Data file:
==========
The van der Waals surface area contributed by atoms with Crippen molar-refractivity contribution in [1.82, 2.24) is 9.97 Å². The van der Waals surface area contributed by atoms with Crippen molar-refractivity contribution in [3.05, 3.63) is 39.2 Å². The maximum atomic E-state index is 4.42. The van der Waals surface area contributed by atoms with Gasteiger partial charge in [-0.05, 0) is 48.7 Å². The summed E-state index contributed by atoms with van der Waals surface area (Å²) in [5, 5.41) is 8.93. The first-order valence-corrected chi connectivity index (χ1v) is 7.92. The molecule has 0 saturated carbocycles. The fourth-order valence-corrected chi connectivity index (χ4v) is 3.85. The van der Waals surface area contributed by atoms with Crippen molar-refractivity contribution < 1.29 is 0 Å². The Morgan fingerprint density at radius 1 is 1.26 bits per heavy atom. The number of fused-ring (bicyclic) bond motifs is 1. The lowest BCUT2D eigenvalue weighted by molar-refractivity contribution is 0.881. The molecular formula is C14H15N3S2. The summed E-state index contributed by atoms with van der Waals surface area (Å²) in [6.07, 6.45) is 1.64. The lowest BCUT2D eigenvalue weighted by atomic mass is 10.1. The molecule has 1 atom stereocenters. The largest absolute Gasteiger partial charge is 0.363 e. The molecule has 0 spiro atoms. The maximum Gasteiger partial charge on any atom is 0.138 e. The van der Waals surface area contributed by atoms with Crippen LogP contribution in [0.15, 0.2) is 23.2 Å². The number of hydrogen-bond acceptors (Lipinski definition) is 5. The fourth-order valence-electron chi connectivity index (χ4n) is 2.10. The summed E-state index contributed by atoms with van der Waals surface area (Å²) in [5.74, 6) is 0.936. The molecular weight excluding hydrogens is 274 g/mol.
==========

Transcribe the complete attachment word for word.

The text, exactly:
The van der Waals surface area contributed by atoms with Crippen molar-refractivity contribution in [1.82, 2.24) is 9.97 Å². The van der Waals surface area contributed by atoms with Crippen molar-refractivity contribution in [3.05, 3.63) is 39.2 Å². The maximum atomic E-state index is 4.42. The van der Waals surface area contributed by atoms with Gasteiger partial charge in [-0.05, 0) is 48.7 Å². The summed E-state index contributed by atoms with van der Waals surface area (Å²) in [5, 5.41) is 8.93. The first-order valence-corrected chi connectivity index (χ1v) is 7.92. The molecule has 0 saturated carbocycles. The fourth-order valence-corrected chi connectivity index (χ4v) is 3.85. The van der Waals surface area contributed by atoms with Crippen molar-refractivity contribution < 1.29 is 0 Å². The Morgan fingerprint density at radius 1 is 1.26 bits per heavy atom. The number of fused-ring (bicyclic) bond motifs is 1. The lowest BCUT2D eigenvalue weighted by molar-refractivity contribution is 0.881. The molecular formula is C14H15N3S2. The summed E-state index contributed by atoms with van der Waals surface area (Å²) in [6.07, 6.45) is 1.64. The lowest BCUT2D eigenvalue weighted by atomic mass is 10.1. The molecule has 1 atom stereocenters. The largest absolute Gasteiger partial charge is 0.363 e. The molecule has 0 spiro atoms. The maximum Gasteiger partial charge on any atom is 0.138 e. The van der Waals surface area contributed by atoms with Crippen LogP contribution in [0.15, 0.2) is 23.2 Å². The number of hydrogen-bond acceptors (Lipinski definition) is 5. The fourth-order valence-electron chi connectivity index (χ4n) is 2.10. The summed E-state index contributed by atoms with van der Waals surface area (Å²) in [5.74, 6) is 0.936. The molecular weight excluding hydrogens is 274 g/mol.